Today is one year in office of President Muhammadu Buhari, and by implication, the APC government. As a matter of fact, I find it difficult to situate our President. As an undergraduate student back in 1983, Buhari conjured up in me an image of a man who is synonymous with suffering, a man who does not read the signs of the times, a man who wants to do the right thing at the wrong time. Full article
There is this funny story I read some years ago in the social media. It was during the reign of Olusegun Obasanjo. The story teller said that Bill Clinton, the then President of the United States of America, came to Nigeria on a state visit. His host told him, perhaps in a jubilant hallucinatory tone, that Nigeria was on the verge of catching up with America in many areas of development index. Full article
Going to the American Embassy Abuja was fun indeed. I was just tired of all the noise around me and the craze and clutter for things that don’t matter that consume most of our time—things that I consider as fineries and fripperies. And so, I decided to dock at the embassy for a change, May 14. Full article
What should I say? To say goodbye to Governor Elechi, our own Ochudo and bridge builder? No, I will not! Chief Elechi impacted us in many ways that it will be unkind of us to forget him in a hurry. He came into our political space in a blaze of glory, eight years today, and is leaving us with fond memories that will live in our hearts for years to come. Full article
Governor Dave Umahi will make history today as he takes the oath of office to lead his people Ebonyi for the next four years. He will make history not because he was going to be the first governor of the state, but because he rowed against the wind and defied all political permutations to become the first deputy governor in Nigeria to become governor against the wish of his boss. Full article
There is this story my friend told me far back in 2011. It was about the man that represents my constituency at the assembly. As funny as the story sounds, it makes me uneasy and full of regrets and disappointment each time I recall it. Full article
During a luncheon at the White House in 1954, Prime Minister Winston Churchill of Britain made a pithy and sententious remark whose echo still reverberates till today. He said: “It is better to jaw jaw than to war war”.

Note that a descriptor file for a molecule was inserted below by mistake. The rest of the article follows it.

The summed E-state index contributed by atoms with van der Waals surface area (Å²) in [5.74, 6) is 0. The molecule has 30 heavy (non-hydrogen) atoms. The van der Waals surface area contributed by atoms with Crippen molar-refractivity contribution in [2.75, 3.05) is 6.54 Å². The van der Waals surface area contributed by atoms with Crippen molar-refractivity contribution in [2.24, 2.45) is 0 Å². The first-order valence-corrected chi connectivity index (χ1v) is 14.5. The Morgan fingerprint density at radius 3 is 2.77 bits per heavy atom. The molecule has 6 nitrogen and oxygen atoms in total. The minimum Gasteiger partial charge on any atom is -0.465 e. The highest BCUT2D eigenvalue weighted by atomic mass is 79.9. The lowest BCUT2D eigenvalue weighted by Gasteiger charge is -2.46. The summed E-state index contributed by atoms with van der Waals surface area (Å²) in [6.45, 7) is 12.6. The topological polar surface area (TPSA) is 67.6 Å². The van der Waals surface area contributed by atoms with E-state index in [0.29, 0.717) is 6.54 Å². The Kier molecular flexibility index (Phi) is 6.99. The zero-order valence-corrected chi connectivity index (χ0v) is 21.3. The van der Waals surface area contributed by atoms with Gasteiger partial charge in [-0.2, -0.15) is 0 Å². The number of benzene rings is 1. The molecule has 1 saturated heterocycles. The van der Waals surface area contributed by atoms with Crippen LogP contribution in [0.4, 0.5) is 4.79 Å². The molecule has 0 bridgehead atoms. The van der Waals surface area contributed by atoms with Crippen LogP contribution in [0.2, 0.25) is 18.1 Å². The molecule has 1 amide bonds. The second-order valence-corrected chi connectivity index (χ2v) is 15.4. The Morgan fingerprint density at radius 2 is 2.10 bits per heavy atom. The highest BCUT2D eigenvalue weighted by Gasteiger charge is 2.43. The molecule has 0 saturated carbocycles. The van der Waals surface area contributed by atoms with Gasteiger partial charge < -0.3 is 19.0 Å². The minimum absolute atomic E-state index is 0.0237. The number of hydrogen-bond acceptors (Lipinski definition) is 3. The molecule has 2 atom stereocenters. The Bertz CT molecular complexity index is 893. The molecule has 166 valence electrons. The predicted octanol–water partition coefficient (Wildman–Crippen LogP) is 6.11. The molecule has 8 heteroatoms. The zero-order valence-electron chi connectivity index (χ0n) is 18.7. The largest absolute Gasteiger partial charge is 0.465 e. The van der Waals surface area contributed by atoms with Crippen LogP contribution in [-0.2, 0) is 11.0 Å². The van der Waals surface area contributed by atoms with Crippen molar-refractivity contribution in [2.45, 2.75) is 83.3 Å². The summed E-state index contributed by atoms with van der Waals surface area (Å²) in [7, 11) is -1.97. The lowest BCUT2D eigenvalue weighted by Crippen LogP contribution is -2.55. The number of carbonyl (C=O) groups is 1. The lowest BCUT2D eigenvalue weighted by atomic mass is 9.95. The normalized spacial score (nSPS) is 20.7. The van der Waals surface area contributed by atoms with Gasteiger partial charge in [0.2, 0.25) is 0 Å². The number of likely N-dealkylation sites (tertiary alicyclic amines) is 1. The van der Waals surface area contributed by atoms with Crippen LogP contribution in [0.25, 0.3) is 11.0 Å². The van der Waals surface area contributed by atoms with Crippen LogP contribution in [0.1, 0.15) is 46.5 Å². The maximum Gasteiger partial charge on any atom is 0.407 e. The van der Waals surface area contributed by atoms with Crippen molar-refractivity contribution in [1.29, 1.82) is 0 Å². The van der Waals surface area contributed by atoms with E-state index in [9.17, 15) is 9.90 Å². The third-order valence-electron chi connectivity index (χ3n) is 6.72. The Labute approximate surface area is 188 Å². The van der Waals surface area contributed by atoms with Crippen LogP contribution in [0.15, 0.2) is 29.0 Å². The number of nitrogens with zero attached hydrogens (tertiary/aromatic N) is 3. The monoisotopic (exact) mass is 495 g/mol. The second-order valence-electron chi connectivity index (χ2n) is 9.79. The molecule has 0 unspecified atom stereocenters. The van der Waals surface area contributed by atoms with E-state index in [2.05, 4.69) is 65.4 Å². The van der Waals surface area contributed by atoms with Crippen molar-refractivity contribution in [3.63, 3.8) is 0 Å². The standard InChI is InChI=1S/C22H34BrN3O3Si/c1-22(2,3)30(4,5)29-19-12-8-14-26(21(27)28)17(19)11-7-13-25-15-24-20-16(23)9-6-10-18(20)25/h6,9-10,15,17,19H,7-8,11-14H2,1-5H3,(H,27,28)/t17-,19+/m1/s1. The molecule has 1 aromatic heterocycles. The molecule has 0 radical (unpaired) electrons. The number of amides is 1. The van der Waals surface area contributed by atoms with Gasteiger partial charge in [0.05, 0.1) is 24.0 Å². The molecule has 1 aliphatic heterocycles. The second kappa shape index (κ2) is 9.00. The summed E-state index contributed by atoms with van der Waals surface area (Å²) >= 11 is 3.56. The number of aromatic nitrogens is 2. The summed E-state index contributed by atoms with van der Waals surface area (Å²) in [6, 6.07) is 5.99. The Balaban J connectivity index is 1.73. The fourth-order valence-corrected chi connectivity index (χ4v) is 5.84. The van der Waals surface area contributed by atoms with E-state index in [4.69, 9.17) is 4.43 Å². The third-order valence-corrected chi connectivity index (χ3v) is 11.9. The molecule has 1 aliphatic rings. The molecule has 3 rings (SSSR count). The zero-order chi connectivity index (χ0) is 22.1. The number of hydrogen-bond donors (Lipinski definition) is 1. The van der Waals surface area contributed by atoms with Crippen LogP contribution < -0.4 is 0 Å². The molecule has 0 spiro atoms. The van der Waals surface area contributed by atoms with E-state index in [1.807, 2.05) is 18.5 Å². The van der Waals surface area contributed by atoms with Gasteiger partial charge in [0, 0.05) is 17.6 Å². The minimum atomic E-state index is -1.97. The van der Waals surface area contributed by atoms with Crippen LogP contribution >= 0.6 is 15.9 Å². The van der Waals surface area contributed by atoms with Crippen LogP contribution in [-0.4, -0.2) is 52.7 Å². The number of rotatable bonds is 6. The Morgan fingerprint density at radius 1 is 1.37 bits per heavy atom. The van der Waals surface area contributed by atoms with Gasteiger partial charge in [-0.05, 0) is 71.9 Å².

Since the national leadership and other organs of the People’s Democratic Party, (PDP) took an innovative decision to adopt President Goodluck Ebele Jonathan as a consensus candidate to fly the flag of the party in the February 2015 General Elections, there seems to be some disquiet in the party. Even in the opposition party, All Progressives Congress (APC), the competition for the party’s ticket is tearing members apart. All things are not adding up; some are applauding this aspirant, some are kicking against the other, like brigands on the highways or a riotous crowd in the amphitheatre.
But what most people forget to understand is that in a human arrangement nothing is perfect, such developments are therefore not unexpected. It is difficult, if not impossible, to please everybody. Even within a family setup, there are bound to be disagreements between siblings and between the husband and wife. Divergence of views is an ingrained order of the universe. The ability to hold unto one’s opinion is what makes humanity unique, what makes change and progress inevitable and possible. But what is nobler and more creative is when we disagree to agree. This is where the consensus issue comes in. When a party or a group of people come together and agree to support someone for a particular position, nothing is undemocratic about it, it is their inalienable right. The same thing applies if the same people wake up tomorrow to canvass a different view. Full article
I was driving back to my base on the 6th of September after the traditional wedding ceremony of my brother’s daughter when my phone rang. The caller asked me: ‘have you heard the news? I asked: ‘which news?’ The death of Dimgba Igwe, former Deputy Managing Director of Sun Newspapers and a Fellow of the Nigeria Guild of Editors, he replied. For some minutes I was nonplused, t0rn between believing what he said or rejecting it. But no one jokes with death, especially in African custom and tradition. It took me time to come to terms with the reality of Dimgba’s coming and going! Full article
After several attempts to win the American presidency, Abraham Lincoln made an unusual appointment during the selection of his cabinet that startled not only his party but also the nation. His choice of Edwin Stanton as Secretary of War drew the ire of not only his party and ardent supporters but also a sizeable spectrum of Americans. Of course, they were right to express such indignation and disgust at Lincoln’s ‘mistake’. Stanton was one of the strongest and fiercest critics and opponents of Lincoln during the latter’s campaign for the presidency, and so didn’t deserve the position, they reasoned. Full article
When information came to me that we were going to hold our annual conference of the Nigerian Guild of Editors in Katsina, Katsina State, many thoughts raced through my mind. Why Katsina of all places? I asked myself. Why fix this year’s conference in a far place like Katsina at this time? Upon the assurances from the State Governor, Barrister Ibrahim Shehu Shema that Katsina is safe, I took it with a pinch of salt and swallowed my phlegm. Full article